Setting up SMDS in MQ on z/OS

Setting up and using SMDS

MQ on z/OS provides shared queue, where a coupling facility structure is shared amongst queue managers in a sysplex to provide a queue sharing group.

You can set up Shared Message Data Set(SMDS) to handle large messages over 63 KB in size, or to provide additional capacity, so as the structure fills up messages are written to a data set – but available from all queue managers in the QSG. Ultimately the structure just has pointers to messages on the data set.

For messages under 63 KB in size, instead of using SMDS you can use the z/OS structure overflow called Storage Class Memory. I think of this as paging for a structure. If you have many messages on a queue it will “page out” the messages in the middle out of the queue, and as the queue is processed sequentially it will “page in” in the messages before they are needed.

There is lots of good information on SMDS, but I found it hard to locate the information I needed.

This blog post aims to fill some of the holes.

Before you start

The term CFLEVEL is used in two contexts, MQ and z/OS

  • z/OS Coupling Facility Resource Management (CFRM) uses a CFLEVEL. For example ,the CFRM definitions include if the structure is duplexed. If CFRM CFLEVEL > 21 then it supports asynchronous duplexing.
  • MQ has a CFLEVEL. MQ CFLEVEL(5) allows offload, and allows the queue manager to tolerate a loss of connectivity to the CF structure.

SMDS requires the CF structures to have MQ CFLEVEL(5). This is not a major change, but needs to be planned. Increasing the MQ CFLEVEL in the z/OS CF structure definition, will probably increase the size of the structure.

In “Backing up and recovering data in SMDS” below, it discusses having a queue manager within the QSG just for backing up and recovering messages in structures and especially when there are a large number of messages in SMDS. You need to consider this, and decide if you want to implement it. This can be done at any time. You may need to review how often you backup your MQ CF structures.

Backing up (and recovering) data in SMDS

Unlike MQ pagesets you do not recover an SMDS by restoring it from a backup. The CF structure and the SMDS are one logical entity, with the structure pointing to the location on disk. If you restore a backup of an SMDS, the CF will not have the matching information and you will have corrupt data.

Instead of backing up the SMDS you use the MQ BACKUP CFSTRUCT command. This reads the CF and any messages on the SMDSs, and writes the content to the log data sets. Ideally you do this when the CF structure is close to empty. If you have a large SMDS full of messages, this will write a lot of data to the active logs, possibly impacting normal throughput.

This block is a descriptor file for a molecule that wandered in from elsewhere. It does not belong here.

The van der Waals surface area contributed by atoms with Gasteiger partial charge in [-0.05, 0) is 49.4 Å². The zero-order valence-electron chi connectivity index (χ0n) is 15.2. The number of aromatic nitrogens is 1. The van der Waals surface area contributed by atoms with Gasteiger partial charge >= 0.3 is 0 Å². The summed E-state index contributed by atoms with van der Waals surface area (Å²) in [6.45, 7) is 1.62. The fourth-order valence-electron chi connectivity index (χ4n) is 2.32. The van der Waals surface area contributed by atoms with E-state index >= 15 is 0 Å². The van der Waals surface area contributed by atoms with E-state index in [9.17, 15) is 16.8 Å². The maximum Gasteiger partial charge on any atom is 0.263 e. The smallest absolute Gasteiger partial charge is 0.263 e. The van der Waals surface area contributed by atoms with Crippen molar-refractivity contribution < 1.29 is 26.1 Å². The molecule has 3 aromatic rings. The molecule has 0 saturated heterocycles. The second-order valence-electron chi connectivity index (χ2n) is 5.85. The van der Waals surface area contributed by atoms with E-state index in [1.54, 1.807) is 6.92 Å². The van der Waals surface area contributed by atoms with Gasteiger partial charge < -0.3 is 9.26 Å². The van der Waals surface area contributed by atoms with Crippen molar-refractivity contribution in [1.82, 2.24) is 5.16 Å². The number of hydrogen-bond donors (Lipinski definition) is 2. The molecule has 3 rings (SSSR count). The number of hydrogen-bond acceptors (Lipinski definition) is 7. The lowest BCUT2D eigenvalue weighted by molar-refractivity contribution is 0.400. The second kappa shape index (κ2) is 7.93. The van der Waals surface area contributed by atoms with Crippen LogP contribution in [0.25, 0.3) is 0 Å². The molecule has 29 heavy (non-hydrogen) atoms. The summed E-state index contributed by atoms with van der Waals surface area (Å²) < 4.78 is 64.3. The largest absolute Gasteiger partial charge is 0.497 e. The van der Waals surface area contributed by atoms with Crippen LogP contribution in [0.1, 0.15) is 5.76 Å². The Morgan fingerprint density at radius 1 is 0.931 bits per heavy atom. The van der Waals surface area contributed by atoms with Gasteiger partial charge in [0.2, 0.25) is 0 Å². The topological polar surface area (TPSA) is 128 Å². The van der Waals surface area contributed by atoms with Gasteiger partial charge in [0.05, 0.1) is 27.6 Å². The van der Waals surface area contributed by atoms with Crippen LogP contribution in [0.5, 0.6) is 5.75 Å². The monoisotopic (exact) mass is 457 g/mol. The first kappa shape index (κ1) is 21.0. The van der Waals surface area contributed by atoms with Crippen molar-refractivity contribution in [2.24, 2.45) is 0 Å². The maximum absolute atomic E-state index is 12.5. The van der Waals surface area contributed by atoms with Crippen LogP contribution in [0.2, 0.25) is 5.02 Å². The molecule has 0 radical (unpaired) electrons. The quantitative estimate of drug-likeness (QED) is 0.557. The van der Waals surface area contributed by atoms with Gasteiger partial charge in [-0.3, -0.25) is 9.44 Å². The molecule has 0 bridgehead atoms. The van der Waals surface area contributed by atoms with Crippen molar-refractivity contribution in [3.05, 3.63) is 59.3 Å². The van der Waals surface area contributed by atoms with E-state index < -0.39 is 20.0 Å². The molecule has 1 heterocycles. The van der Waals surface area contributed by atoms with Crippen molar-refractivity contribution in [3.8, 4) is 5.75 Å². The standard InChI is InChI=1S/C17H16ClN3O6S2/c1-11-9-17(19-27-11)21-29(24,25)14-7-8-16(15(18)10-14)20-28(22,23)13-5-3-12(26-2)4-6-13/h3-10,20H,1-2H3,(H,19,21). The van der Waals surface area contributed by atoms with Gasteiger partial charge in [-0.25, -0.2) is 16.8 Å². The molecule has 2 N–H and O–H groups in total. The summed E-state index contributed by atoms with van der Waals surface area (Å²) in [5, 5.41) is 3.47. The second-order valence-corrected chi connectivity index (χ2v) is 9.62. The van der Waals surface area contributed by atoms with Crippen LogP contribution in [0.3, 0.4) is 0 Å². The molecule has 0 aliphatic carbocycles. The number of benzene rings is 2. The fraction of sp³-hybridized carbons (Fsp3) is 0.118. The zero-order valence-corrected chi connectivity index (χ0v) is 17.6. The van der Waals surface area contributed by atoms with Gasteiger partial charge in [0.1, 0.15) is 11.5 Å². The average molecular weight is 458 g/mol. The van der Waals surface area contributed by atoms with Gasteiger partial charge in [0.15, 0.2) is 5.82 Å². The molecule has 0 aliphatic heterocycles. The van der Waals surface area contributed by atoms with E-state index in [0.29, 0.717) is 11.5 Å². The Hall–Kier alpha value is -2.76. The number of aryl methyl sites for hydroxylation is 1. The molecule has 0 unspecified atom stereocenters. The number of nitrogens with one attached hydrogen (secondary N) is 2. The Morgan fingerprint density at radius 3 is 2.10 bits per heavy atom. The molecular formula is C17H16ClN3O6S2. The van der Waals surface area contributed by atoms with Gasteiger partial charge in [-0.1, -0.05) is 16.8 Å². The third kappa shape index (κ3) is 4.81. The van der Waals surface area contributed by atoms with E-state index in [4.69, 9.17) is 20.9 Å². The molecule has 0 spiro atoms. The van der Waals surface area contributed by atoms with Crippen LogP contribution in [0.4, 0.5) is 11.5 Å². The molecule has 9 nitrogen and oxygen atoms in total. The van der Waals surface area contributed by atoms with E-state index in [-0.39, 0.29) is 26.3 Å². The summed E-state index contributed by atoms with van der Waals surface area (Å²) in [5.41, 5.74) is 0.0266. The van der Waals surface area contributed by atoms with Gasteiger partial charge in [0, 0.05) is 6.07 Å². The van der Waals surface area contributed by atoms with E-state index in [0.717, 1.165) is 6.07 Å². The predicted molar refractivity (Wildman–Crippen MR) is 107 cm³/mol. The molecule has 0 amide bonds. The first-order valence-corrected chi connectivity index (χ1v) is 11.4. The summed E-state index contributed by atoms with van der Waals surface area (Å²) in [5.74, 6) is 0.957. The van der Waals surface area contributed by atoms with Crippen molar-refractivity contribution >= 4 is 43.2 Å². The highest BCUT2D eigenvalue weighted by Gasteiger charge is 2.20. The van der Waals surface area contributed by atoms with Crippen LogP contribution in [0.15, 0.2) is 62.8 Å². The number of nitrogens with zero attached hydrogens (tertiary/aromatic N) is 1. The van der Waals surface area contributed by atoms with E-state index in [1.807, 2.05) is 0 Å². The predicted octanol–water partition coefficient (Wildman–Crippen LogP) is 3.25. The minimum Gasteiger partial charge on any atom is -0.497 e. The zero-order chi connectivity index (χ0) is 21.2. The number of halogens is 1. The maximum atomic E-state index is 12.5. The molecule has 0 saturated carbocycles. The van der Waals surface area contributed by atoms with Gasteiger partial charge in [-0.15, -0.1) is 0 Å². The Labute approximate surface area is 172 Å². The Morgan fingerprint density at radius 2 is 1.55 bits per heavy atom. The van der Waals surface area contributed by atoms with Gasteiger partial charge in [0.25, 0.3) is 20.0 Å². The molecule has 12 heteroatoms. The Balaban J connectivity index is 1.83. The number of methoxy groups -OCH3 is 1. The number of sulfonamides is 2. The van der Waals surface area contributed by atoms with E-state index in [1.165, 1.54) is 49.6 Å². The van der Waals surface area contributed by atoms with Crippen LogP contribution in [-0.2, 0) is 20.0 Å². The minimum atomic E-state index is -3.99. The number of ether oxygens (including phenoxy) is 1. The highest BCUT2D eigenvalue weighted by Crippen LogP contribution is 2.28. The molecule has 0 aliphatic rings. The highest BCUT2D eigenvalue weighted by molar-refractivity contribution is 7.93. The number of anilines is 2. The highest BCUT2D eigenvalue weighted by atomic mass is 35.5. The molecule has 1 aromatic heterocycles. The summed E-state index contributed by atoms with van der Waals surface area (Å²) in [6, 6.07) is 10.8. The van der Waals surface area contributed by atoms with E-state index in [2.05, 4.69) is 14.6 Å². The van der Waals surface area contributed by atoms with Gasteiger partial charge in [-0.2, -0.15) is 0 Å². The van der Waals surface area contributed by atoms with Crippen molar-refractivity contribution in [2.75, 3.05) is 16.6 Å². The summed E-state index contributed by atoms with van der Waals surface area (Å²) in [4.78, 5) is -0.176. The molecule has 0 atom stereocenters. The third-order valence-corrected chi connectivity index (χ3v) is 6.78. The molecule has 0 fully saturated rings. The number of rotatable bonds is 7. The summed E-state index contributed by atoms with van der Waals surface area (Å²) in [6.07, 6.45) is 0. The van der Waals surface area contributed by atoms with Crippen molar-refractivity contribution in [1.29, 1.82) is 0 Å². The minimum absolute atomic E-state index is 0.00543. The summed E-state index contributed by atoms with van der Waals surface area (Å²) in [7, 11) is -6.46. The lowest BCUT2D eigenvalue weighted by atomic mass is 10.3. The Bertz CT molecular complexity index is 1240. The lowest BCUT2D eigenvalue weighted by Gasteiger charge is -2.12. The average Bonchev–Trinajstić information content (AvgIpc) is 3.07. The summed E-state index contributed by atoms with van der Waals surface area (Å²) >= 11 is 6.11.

When the RECOVER CFSTRUCT command is issued (to recreate the data) , the log is read to recover the data. If you have normal message data logged, this could mean that a lot of log data needs to be read to recover the structure, because the normal message traffic and the backup data will be intermixed on the log.

Some customers have a queue manager dedicated to backing up the CF Structures. This has the following advantages:

  • The backup activity writing to the active log does not impact normal business activity
  • When recover cfstruct is issued, only the data for CF structures is in the logs, and so less data overall needs to be read from the logs, which means that recovery is faster.

Create the SMDS

Each queue manager needs its own SMDS, the queue manager can read and write to its own SMDS.

A queue manager can read the data in another queue manager’s SMDS, (but updates are only made from the owning queue manager).

The SMDS can be of different sizes, for example if two queue managers are “customer facing”, and two queue managers are “back end facing” the “customer facing” SMDS may get a lot of activity, and the “back end facing” may get no activity because these queue managers only do gets.

You allocate an SMDS with a primary size, and can specify a secondary size. If a secondary size is zero or not specified, and expansion is allowed, then the queue manager will try expanding with a secondary space of 10% of the existing size. This means the 100th extent will be larger than the 10th extent.

An SMDS can have up to 255 extents. If the data set is SMS managed and the SMS configuration has Extent Constraint Removal specified in the DFSMS Data Class, then the data set can be on up to 59 volumes, with up to 123 extents per volume (or 7257 extents). See here for more information.

You cannot make the SMDS smaller.